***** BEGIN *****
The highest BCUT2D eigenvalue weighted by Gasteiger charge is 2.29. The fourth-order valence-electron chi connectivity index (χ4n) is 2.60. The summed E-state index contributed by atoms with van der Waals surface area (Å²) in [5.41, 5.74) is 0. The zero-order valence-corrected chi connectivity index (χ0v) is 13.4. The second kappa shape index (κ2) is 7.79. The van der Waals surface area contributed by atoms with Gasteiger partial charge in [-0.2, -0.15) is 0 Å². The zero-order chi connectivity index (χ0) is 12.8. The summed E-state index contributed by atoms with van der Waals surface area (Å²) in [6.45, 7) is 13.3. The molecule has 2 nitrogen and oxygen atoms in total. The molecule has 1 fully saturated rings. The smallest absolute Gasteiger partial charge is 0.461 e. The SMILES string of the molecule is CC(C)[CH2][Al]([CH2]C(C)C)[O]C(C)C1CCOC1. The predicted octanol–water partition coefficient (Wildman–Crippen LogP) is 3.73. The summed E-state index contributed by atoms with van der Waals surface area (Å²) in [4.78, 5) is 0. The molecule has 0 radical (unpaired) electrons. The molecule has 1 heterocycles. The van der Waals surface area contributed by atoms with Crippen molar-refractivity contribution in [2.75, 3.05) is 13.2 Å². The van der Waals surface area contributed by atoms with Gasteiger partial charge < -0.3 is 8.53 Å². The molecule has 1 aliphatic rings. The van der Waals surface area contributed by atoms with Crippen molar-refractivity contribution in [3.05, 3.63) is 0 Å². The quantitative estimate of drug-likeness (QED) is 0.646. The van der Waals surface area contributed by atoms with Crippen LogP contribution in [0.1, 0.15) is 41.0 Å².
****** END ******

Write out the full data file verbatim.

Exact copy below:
The highest BCUT2D eigenvalue weighted by Gasteiger charge is 2.29. The fourth-order valence-electron chi connectivity index (χ4n) is 2.60. The summed E-state index contributed by atoms with van der Waals surface area (Å²) in [5.41, 5.74) is 0. The zero-order valence-corrected chi connectivity index (χ0v) is 13.4. The second kappa shape index (κ2) is 7.79. The van der Waals surface area contributed by atoms with Gasteiger partial charge in [-0.2, -0.15) is 0 Å². The zero-order chi connectivity index (χ0) is 12.8. The summed E-state index contributed by atoms with van der Waals surface area (Å²) in [6.45, 7) is 13.3. The molecule has 2 nitrogen and oxygen atoms in total. The molecule has 1 fully saturated rings. The smallest absolute Gasteiger partial charge is 0.461 e. The SMILES string of the molecule is CC(C)[CH2][Al]([CH2]C(C)C)[O]C(C)C1CCOC1. The predicted octanol–water partition coefficient (Wildman–Crippen LogP) is 3.73. The summed E-state index contributed by atoms with van der Waals surface area (Å²) in [4.78, 5) is 0. The molecule has 0 radical (unpaired) electrons. The molecule has 1 heterocycles. The van der Waals surface area contributed by atoms with Crippen molar-refractivity contribution in [2.75, 3.05) is 13.2 Å². The van der Waals surface area contributed by atoms with Gasteiger partial charge < -0.3 is 8.53 Å². The molecule has 1 aliphatic rings. The van der Waals surface area contributed by atoms with Crippen molar-refractivity contribution in [3.05, 3.63) is 0 Å². The quantitative estimate of drug-likeness (QED) is 0.646. The van der Waals surface area contributed by atoms with Crippen LogP contribution in [0.1, 0.15) is 41.0 Å².